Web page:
In 2002, Christine Goodwin took the British government to one of the highest courts in Europe and in the process forced the UK to legally recognise its trans citizens.
Goodwin, a trans woman and activist, argued at the European Court of Human Rights that not being able to change the gender on her birth certificate was in breach of her human rights, impacting both her right to privacy and ability to draw a state pension. In what would become a milestone for trans rights, she won. The court ruled that the UK’s failure to recognise Goodwin’s gender identity in law was a breach of the European Convention on Human Rights (ECHR). Two years later, the Gender Recognition Act (GRA) was passed in the UK, a law that allows trans people to apply to have their birth certificates reissued.
Nearly 20 years on from Goodwin’s landmark case, Britain is a very different place. No longer part of the European Union, many LGBTQ activists warn that the break with the European Court of Justice (ECJ) jeopardises legislation that protects trans people in Britain. And with transphobia increasingly common in both the British media and wider society, others fear that Brexit will embolden the Conservatives to repeal human rights legislation, as the party weaponises trans rights in an attempt to be seen as standing up for “British values”.
Post-Brexit, Britain remains a member of the Council of Europe, the organisation of European countries that adhere to the ECHR. However it has been a longstanding Tory policy to repeal or replace the Human Rights Act (HRA), which incorporates the ECHR into British law. Their 2019 manifesto omitted previous pledges to “scrap” the HRA and ministers have stated a commitment to the ECHR, but both Brexit and the recent anti-trans cultural shift represents a period of uncertainty for equality law in Britain.
Even before Britain left the EU, the Conservatives did little to reassure supporters of human rights and equality legislation, nor the GRA. In 2015, then Prime Minister David Cameron proposed a “British Bill of Rights” to replace the HRA. The goal was to “break formal link” between Britain’s supreme court and the European Court of Human Rights, and deter cases in which British law contradicts the ECHR – the international human rights treaty that won Goodwin her case. Two years later, then Prime Minister Theresa May announced plans to reform the GRA, resulting in a media frenzy over the trans “debate”. Between 2014 and 2019, IPSO identified a 400 percent increase in reporting on trans issues, with “perceptions amongst some of increased hostility towards transgender individuals”. The Tories have since been accused of stoking a “culture war” over issues such as gender-neutral bathrooms as a way to win voters in swing seats.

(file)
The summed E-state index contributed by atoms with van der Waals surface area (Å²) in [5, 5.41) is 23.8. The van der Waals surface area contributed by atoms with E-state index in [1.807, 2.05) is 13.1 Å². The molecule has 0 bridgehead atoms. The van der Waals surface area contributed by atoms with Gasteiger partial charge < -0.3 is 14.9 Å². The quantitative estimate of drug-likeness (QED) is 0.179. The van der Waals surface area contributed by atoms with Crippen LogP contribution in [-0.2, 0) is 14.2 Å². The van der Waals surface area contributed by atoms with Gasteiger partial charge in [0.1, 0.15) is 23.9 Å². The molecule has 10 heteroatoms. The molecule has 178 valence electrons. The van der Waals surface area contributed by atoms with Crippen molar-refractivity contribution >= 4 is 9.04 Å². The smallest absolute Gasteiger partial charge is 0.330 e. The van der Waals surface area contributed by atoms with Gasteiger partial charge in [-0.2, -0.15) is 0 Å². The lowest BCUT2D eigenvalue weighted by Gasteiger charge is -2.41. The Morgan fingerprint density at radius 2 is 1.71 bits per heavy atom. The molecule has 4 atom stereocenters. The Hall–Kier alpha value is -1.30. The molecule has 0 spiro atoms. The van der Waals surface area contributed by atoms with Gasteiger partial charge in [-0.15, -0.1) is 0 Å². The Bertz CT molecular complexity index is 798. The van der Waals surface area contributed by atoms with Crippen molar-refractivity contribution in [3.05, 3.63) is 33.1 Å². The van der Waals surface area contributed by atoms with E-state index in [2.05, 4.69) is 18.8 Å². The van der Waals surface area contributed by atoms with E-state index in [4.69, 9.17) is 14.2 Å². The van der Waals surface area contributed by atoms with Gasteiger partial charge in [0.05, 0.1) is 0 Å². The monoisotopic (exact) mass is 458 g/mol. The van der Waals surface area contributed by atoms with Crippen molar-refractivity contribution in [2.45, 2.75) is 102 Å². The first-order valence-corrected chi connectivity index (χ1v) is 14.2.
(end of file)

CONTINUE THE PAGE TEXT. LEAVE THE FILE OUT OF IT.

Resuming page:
More recently, Women and Equalities Minister Liz Truss announced an overhaul of the government’s equality policy to be led by “facts, not by fashion”. Taking direct aim at the Equality Act, she claimed that its focus on protected characteristics “has led to a narrowing of the equality debate that overlooks socio-economic status and geographic inequality”.
LGBTQ activist Edan Ladley is concerned about the future of the HRA. “It’s unlikely that the UK will leave the Council of Europe,” she says. “But repealing the Human Rights Act would make it much more difficult for trans people to address breaches of their rights. Many Conservatives have wanted to weaken it since it passed.”
While in urgent need of reform, the GRA had a huge impact on trans people in Britain. Theresa Davis was fired from her job at a university in 1991 when she came out as a trans woman (she was later reinstated). The GRA defines an individual’s gender identity as protected information, making a dismissal like the one Davis suffered illegal. Today, Davis fears that the break with Europe will eventually leave trans people with no recourse to challenge the UK legal system on human rights, although as a member of the Council of Europe, Britain is still party to the ECHR.